The U.S.-backed battle to seize northeastern Syria from the grip of IS lasted five years. Over the years, the Islamist group lost large swaths of Syria it had once governed, including its defeat in its self-proclaimed capital, Raqqa, in October of 2017.

Earlier this month, the predominantly Kurdish SDF officially announced March 23 the defeat of the “caliphate” after weeks of fierce battles for the small town of Baghuz in far eastern Syria.

“We have freed 5 million people in Syria’s north and east from the grip of terrorism, we salvaged 52,000 square kilometers of land and removed the danger of terrorism over humanity,” the SDF said in its official victory proclamation.

​Ideology

As their mission enters the next stage, the SDF vowed to continue fighting the IS ideology and reconstruct damage caused by the war.

In the key city of Raqqa, the SDF said its focus for the post-IS period has been to bring normality back to daily life, not only by removing thousands of explosives left behind by the jihadists but also by helping Syrians find their missing family members. The group is asking families of the missing to register with the Public Relations Committee and Tribes Council in Raqqa Civil Council to investigate the fate of their loved ones.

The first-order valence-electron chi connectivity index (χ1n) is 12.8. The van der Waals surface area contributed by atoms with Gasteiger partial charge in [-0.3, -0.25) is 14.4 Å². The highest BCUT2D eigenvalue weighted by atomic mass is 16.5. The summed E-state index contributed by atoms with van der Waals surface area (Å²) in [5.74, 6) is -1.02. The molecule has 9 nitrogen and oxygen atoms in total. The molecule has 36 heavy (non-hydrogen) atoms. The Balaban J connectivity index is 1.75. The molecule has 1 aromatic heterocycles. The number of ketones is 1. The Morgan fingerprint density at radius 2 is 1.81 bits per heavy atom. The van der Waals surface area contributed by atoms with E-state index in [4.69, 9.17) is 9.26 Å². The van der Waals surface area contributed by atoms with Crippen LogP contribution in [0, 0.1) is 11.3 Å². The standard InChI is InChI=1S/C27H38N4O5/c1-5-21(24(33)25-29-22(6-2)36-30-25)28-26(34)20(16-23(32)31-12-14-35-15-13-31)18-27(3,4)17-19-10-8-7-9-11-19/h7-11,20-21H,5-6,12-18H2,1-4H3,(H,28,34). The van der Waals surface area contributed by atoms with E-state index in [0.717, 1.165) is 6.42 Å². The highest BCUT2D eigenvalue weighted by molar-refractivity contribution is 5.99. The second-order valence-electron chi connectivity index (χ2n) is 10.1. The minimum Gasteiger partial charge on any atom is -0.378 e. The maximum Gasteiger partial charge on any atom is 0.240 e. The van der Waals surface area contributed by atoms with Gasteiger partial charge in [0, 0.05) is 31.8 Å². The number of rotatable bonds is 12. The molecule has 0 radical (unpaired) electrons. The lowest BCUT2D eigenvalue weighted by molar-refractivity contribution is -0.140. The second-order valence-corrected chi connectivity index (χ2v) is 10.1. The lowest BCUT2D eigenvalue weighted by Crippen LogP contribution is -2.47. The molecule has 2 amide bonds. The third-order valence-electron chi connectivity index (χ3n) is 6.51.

The Syrian Network for Human Rights in a new report Thursday said that in Raqqa alone nearly 4,247 people are still missing nearly 18 months after IS’s removal.

SNHR asked for international support in disclosing the fate of the missing Syrians, especially as local officials continue to find dozens of people buried in mass graves across the region.

“The Central Tracing Agency, run by the International Committee of the Red Cross (ICRC), should begin to assist in the search for thousands of missing persons in Syria, try to identify their fate, and provide expertise and logistical support to the Syrian community and local organizations in this field, particularly in northeastern Syria, after the defeat of ISIS,” SNHR chairman Abdul Ghany said in a statement.

“It is possible that the contribution of international actors in this field can help Syrian society to determine the fate of tens of thousands of disappeared people,” he added.

Syrians who are in search of their missing family members say they are provided with little information when reaching out to officials from SDF and the U.S.-led coalition. Many hope their loved ones could be in refugee camps under the SDF control or IS prisons that were captured recently.